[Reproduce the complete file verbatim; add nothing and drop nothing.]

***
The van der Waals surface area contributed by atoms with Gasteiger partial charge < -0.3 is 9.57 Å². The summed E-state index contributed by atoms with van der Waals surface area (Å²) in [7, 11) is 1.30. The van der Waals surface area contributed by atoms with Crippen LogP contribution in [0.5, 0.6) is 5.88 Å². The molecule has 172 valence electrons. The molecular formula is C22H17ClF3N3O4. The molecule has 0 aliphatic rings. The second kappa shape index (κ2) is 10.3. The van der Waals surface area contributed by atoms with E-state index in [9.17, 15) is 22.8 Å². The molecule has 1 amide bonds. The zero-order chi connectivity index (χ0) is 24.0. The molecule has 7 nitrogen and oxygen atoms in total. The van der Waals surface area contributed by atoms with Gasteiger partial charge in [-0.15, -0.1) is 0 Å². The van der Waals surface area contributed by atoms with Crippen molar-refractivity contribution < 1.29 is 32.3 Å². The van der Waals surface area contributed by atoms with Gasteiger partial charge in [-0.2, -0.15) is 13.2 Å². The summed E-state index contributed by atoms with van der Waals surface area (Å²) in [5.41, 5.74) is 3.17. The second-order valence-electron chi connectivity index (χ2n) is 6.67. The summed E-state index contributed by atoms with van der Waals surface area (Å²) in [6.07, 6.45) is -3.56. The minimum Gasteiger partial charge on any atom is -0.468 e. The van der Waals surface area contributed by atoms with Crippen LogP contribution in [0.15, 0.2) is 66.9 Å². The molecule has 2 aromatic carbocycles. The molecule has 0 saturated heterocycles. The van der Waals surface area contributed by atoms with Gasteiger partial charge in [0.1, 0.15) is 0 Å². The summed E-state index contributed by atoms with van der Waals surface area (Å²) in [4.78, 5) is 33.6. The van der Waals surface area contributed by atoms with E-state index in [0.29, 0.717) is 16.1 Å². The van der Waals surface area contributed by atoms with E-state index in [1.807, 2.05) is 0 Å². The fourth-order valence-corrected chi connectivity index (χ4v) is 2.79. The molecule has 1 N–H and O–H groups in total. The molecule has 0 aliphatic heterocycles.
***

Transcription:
The van der Waals surface area contributed by atoms with Gasteiger partial charge < -0.3 is 9.57 Å². The summed E-state index contributed by atoms with van der Waals surface area (Å²) in [7, 11) is 1.30. The van der Waals surface area contributed by atoms with Crippen LogP contribution in [0.5, 0.6) is 5.88 Å². The molecule has 172 valence electrons. The molecular formula is C22H17ClF3N3O4. The molecule has 0 aliphatic rings. The second kappa shape index (κ2) is 10.3. The van der Waals surface area contributed by atoms with E-state index in [9.17, 15) is 22.8 Å². The molecule has 1 amide bonds. The zero-order chi connectivity index (χ0) is 24.0. The molecule has 7 nitrogen and oxygen atoms in total. The van der Waals surface area contributed by atoms with Gasteiger partial charge in [-0.15, -0.1) is 0 Å². The van der Waals surface area contributed by atoms with Crippen molar-refractivity contribution < 1.29 is 32.3 Å². The van der Waals surface area contributed by atoms with Gasteiger partial charge in [-0.2, -0.15) is 13.2 Å². The summed E-state index contributed by atoms with van der Waals surface area (Å²) in [5.41, 5.74) is 3.17. The second-order valence-electron chi connectivity index (χ2n) is 6.67. The summed E-state index contributed by atoms with van der Waals surface area (Å²) in [6.07, 6.45) is -3.56. The minimum Gasteiger partial charge on any atom is -0.468 e. The van der Waals surface area contributed by atoms with Crippen LogP contribution in [0.15, 0.2) is 66.9 Å². The molecule has 2 aromatic carbocycles. The molecule has 0 saturated heterocycles. The van der Waals surface area contributed by atoms with Gasteiger partial charge in [0.1, 0.15) is 0 Å². The summed E-state index contributed by atoms with van der Waals surface area (Å²) in [4.78, 5) is 33.6. The van der Waals surface area contributed by atoms with E-state index in [0.29, 0.717) is 16.1 Å². The van der Waals surface area contributed by atoms with E-state index in [1.807, 2.05) is 0 Å². The fourth-order valence-corrected chi connectivity index (χ4v) is 2.79. The molecule has 1 N–H and O–H groups in total. The molecule has 0 aliphatic heterocycles.